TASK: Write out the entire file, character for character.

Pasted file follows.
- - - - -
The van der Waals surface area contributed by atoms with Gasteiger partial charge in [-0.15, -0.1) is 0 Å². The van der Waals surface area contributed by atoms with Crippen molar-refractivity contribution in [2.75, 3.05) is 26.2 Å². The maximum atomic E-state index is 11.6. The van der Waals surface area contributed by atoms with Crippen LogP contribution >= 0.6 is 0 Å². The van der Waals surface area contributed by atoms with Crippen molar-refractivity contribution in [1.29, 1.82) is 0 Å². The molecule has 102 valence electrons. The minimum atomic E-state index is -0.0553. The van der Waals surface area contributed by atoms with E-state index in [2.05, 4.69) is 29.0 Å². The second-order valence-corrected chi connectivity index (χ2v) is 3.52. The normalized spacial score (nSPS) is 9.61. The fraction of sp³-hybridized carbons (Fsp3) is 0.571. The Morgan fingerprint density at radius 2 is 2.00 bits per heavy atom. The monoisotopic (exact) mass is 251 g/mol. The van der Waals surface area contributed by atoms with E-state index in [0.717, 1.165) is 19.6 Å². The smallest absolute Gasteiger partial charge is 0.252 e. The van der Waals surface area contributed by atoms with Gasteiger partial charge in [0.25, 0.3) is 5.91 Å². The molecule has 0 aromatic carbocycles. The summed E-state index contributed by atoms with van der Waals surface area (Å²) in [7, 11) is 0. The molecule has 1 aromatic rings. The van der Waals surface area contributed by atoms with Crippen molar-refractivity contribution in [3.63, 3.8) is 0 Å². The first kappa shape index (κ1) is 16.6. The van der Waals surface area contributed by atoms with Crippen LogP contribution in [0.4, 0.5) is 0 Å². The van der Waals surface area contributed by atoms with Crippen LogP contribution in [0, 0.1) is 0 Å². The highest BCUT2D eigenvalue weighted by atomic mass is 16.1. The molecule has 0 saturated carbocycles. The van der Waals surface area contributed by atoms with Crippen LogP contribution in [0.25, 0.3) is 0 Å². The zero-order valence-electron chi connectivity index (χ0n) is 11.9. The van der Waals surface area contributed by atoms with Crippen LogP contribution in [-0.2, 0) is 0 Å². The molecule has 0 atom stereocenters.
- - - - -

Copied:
The van der Waals surface area contributed by atoms with Gasteiger partial charge in [-0.15, -0.1) is 0 Å². The van der Waals surface area contributed by atoms with Crippen molar-refractivity contribution in [2.75, 3.05) is 26.2 Å². The maximum atomic E-state index is 11.6. The van der Waals surface area contributed by atoms with Crippen LogP contribution >= 0.6 is 0 Å². The van der Waals surface area contributed by atoms with Crippen molar-refractivity contribution in [1.29, 1.82) is 0 Å². The molecule has 102 valence electrons. The minimum atomic E-state index is -0.0553. The van der Waals surface area contributed by atoms with E-state index in [2.05, 4.69) is 29.0 Å². The second-order valence-corrected chi connectivity index (χ2v) is 3.52. The normalized spacial score (nSPS) is 9.61. The fraction of sp³-hybridized carbons (Fsp3) is 0.571. The Morgan fingerprint density at radius 2 is 2.00 bits per heavy atom. The monoisotopic (exact) mass is 251 g/mol. The van der Waals surface area contributed by atoms with E-state index in [0.717, 1.165) is 19.6 Å². The smallest absolute Gasteiger partial charge is 0.252 e. The van der Waals surface area contributed by atoms with Gasteiger partial charge in [0.25, 0.3) is 5.91 Å². The molecule has 0 aromatic carbocycles. The summed E-state index contributed by atoms with van der Waals surface area (Å²) in [7, 11) is 0. The molecule has 1 aromatic rings. The van der Waals surface area contributed by atoms with Crippen molar-refractivity contribution in [3.63, 3.8) is 0 Å². The first kappa shape index (κ1) is 16.6. The van der Waals surface area contributed by atoms with Crippen LogP contribution in [0.4, 0.5) is 0 Å². The van der Waals surface area contributed by atoms with Crippen LogP contribution in [0, 0.1) is 0 Å². The highest BCUT2D eigenvalue weighted by atomic mass is 16.1. The molecule has 0 saturated carbocycles. The van der Waals surface area contributed by atoms with Crippen LogP contribution in [0.25, 0.3) is 0 Å². The zero-order valence-electron chi connectivity index (χ0n) is 11.9. The van der Waals surface area contributed by atoms with Crippen LogP contribution in [-0.2, 0) is 0 Å². The molecule has 0 atom stereocenters.